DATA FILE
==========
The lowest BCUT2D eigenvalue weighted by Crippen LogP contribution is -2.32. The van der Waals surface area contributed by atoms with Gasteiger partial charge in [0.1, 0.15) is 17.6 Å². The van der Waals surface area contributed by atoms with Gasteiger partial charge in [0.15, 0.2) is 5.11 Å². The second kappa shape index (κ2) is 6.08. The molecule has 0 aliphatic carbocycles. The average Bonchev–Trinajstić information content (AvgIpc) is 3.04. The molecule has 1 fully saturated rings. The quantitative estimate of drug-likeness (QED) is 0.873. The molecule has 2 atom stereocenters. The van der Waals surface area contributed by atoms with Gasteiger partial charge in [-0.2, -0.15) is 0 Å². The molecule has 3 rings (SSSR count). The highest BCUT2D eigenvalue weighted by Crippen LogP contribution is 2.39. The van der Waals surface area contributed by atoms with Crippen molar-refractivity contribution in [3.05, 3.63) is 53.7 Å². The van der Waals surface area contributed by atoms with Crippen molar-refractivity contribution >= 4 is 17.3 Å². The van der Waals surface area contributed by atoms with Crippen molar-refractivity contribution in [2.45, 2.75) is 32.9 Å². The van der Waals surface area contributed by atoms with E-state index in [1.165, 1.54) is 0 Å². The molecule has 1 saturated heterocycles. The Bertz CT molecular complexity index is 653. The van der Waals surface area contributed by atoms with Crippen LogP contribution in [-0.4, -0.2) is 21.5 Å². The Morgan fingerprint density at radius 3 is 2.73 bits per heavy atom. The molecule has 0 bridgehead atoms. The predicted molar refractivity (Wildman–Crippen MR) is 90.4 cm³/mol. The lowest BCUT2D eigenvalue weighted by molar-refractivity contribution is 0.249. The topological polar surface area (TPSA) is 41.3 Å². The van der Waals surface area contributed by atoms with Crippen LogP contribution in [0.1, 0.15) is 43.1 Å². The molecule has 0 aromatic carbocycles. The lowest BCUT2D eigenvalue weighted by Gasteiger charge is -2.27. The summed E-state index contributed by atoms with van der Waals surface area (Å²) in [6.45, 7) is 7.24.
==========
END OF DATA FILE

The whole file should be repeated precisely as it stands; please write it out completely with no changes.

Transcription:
The lowest BCUT2D eigenvalue weighted by Crippen LogP contribution is -2.32. The van der Waals surface area contributed by atoms with Gasteiger partial charge in [0.1, 0.15) is 17.6 Å². The van der Waals surface area contributed by atoms with Gasteiger partial charge in [0.15, 0.2) is 5.11 Å². The second kappa shape index (κ2) is 6.08. The molecule has 0 aliphatic carbocycles. The average Bonchev–Trinajstić information content (AvgIpc) is 3.04. The molecule has 1 fully saturated rings. The quantitative estimate of drug-likeness (QED) is 0.873. The molecule has 2 atom stereocenters. The van der Waals surface area contributed by atoms with Gasteiger partial charge in [-0.2, -0.15) is 0 Å². The molecule has 3 rings (SSSR count). The highest BCUT2D eigenvalue weighted by Crippen LogP contribution is 2.39. The van der Waals surface area contributed by atoms with Crippen molar-refractivity contribution in [3.05, 3.63) is 53.7 Å². The van der Waals surface area contributed by atoms with Crippen molar-refractivity contribution >= 4 is 17.3 Å². The van der Waals surface area contributed by atoms with Crippen molar-refractivity contribution in [2.45, 2.75) is 32.9 Å². The van der Waals surface area contributed by atoms with E-state index in [1.165, 1.54) is 0 Å². The molecule has 1 saturated heterocycles. The Bertz CT molecular complexity index is 653. The van der Waals surface area contributed by atoms with Crippen LogP contribution in [-0.4, -0.2) is 21.5 Å². The Morgan fingerprint density at radius 3 is 2.73 bits per heavy atom. The molecule has 0 bridgehead atoms. The predicted molar refractivity (Wildman–Crippen MR) is 90.4 cm³/mol. The lowest BCUT2D eigenvalue weighted by molar-refractivity contribution is 0.249. The topological polar surface area (TPSA) is 41.3 Å². The van der Waals surface area contributed by atoms with Crippen LogP contribution in [0.1, 0.15) is 43.1 Å². The molecule has 0 aromatic carbocycles. The lowest BCUT2D eigenvalue weighted by Gasteiger charge is -2.27. The summed E-state index contributed by atoms with van der Waals surface area (Å²) in [6.45, 7) is 7.24.